That "approach" took place, oddly enough, on a golf course at Casa de Campo in the Dominican Republic, where Armour and Collins just happened to be playing. "After much small talk and much praise of his concept, I pitched my idea for a location in Atlanta," Armour recalls. It took a couple more years, he says, to gain Collins' "confidence to work with us in developing the concept in Atlanta."
Armour graduated from Antilles School and spent a year at American University in Washington, D.C., but "it was too cold for an island boy, so I moved to Atlanta and went to Georgia State University," where he graduated with a marketing major in 1995.
Feuerzeig attended Antilles, Sts. Peter and Paul and Charlotte Amalie High School. He graduated last year from Georgia State with a major in real estate and finance.
Feuerzeig knows the restaurant business from the bottom up, having worked at five establishments as "dishwasher, cleanup boy, bus boy, waiter, head waiter and cook."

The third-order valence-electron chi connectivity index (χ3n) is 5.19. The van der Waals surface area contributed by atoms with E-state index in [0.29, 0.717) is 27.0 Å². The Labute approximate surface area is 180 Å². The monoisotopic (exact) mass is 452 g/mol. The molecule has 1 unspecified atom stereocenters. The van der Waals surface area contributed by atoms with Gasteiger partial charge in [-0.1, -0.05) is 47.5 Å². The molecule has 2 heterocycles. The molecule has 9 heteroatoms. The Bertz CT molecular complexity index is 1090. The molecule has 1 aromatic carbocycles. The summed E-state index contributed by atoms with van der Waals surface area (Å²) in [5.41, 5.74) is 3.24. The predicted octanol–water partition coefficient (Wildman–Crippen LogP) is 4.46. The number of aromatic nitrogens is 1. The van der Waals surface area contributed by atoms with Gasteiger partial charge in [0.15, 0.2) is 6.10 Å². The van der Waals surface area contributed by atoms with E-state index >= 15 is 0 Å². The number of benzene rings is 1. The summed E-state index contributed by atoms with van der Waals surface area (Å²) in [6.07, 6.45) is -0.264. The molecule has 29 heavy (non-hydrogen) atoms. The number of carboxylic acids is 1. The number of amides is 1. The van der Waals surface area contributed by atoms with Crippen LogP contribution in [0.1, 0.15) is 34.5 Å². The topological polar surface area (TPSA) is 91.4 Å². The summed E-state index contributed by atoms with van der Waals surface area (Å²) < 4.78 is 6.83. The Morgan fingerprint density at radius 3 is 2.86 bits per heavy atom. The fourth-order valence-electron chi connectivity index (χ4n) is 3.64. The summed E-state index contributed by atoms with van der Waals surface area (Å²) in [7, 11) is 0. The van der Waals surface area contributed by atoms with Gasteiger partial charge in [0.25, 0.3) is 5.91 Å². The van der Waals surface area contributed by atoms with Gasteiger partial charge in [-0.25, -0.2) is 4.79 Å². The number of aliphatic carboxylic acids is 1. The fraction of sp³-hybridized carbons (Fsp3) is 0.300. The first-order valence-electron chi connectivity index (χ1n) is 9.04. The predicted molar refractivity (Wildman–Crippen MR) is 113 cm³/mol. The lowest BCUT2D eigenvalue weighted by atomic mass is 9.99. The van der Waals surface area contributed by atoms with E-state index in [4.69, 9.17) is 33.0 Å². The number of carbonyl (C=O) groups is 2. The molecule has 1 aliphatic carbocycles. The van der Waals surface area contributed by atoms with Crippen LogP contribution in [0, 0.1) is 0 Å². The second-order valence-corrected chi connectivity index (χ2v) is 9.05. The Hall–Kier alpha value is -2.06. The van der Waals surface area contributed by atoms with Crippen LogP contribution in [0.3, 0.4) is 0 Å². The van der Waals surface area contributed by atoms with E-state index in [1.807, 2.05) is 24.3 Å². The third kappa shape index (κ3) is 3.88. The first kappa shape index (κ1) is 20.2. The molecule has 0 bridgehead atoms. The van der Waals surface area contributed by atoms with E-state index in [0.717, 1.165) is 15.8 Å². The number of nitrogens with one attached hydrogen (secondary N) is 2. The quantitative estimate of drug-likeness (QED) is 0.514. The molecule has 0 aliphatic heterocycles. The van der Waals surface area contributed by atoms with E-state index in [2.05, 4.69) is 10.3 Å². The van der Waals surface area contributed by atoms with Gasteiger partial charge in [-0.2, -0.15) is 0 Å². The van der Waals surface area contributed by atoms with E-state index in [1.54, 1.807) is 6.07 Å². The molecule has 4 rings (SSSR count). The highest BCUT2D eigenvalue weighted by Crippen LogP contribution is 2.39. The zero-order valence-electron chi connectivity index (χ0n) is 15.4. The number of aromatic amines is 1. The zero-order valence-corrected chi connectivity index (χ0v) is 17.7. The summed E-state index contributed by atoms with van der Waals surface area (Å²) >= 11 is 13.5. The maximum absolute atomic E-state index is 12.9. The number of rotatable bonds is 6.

Armour's background includes work in property development and the construction business (he was involved in rebuilding on St. Thomas after Hurricane Marilyn). It's been his job to oversee the reconstruction of the gas station, which dates from 1941. It was most recently a car-repair shop and had been vacant for the last five years.
Armour recalls as a child watching his father open The Old Stone Farm House at Mahogany Run and The Green House downtown. "I clearly remember being told that I should stay away from the restaurant business," he says, grinning. However, he adds, "I do know good areas of Atlanta and I do also know a good concept when I see one. Taking my knowledge of how to put the project together, how to build an attractive building without going too far over budget, and how to bring the right people together to make it happen are areas I feel very comfortable in."